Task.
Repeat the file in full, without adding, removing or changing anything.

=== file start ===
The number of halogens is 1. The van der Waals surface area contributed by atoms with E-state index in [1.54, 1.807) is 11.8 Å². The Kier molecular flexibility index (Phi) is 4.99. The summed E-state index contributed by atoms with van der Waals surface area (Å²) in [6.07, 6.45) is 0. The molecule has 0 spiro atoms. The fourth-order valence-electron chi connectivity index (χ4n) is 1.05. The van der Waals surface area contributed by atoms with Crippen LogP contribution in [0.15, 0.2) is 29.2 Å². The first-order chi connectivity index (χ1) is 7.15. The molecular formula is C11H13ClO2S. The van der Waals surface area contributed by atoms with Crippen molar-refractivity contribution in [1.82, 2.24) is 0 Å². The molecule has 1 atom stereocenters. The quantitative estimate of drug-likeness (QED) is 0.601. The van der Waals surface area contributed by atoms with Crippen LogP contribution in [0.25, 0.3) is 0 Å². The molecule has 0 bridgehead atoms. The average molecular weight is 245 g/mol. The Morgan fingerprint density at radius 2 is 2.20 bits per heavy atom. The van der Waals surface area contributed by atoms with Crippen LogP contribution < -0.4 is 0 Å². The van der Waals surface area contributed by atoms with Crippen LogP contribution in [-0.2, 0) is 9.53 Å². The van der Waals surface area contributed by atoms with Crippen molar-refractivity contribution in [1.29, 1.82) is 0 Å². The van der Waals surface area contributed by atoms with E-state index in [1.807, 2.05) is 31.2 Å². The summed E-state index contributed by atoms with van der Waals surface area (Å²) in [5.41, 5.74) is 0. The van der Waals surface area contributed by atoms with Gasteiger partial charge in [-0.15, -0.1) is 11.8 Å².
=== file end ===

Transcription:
The number of halogens is 1. The van der Waals surface area contributed by atoms with E-state index in [1.54, 1.807) is 11.8 Å². The Kier molecular flexibility index (Phi) is 4.99. The summed E-state index contributed by atoms with van der Waals surface area (Å²) in [6.07, 6.45) is 0. The molecule has 0 spiro atoms. The fourth-order valence-electron chi connectivity index (χ4n) is 1.05. The van der Waals surface area contributed by atoms with Crippen LogP contribution in [0.15, 0.2) is 29.2 Å². The first-order chi connectivity index (χ1) is 7.15. The molecular formula is C11H13ClO2S. The van der Waals surface area contributed by atoms with Crippen molar-refractivity contribution in [1.82, 2.24) is 0 Å². The molecule has 1 atom stereocenters. The quantitative estimate of drug-likeness (QED) is 0.601. The van der Waals surface area contributed by atoms with Crippen LogP contribution in [0.25, 0.3) is 0 Å². The molecule has 0 bridgehead atoms. The average molecular weight is 245 g/mol. The Morgan fingerprint density at radius 2 is 2.20 bits per heavy atom. The van der Waals surface area contributed by atoms with Crippen LogP contribution < -0.4 is 0 Å². The van der Waals surface area contributed by atoms with Crippen LogP contribution in [-0.2, 0) is 9.53 Å². The van der Waals surface area contributed by atoms with Crippen molar-refractivity contribution in [1.29, 1.82) is 0 Å². The van der Waals surface area contributed by atoms with E-state index in [1.807, 2.05) is 31.2 Å². The summed E-state index contributed by atoms with van der Waals surface area (Å²) in [5.41, 5.74) is 0. The van der Waals surface area contributed by atoms with Gasteiger partial charge in [-0.15, -0.1) is 11.8 Å².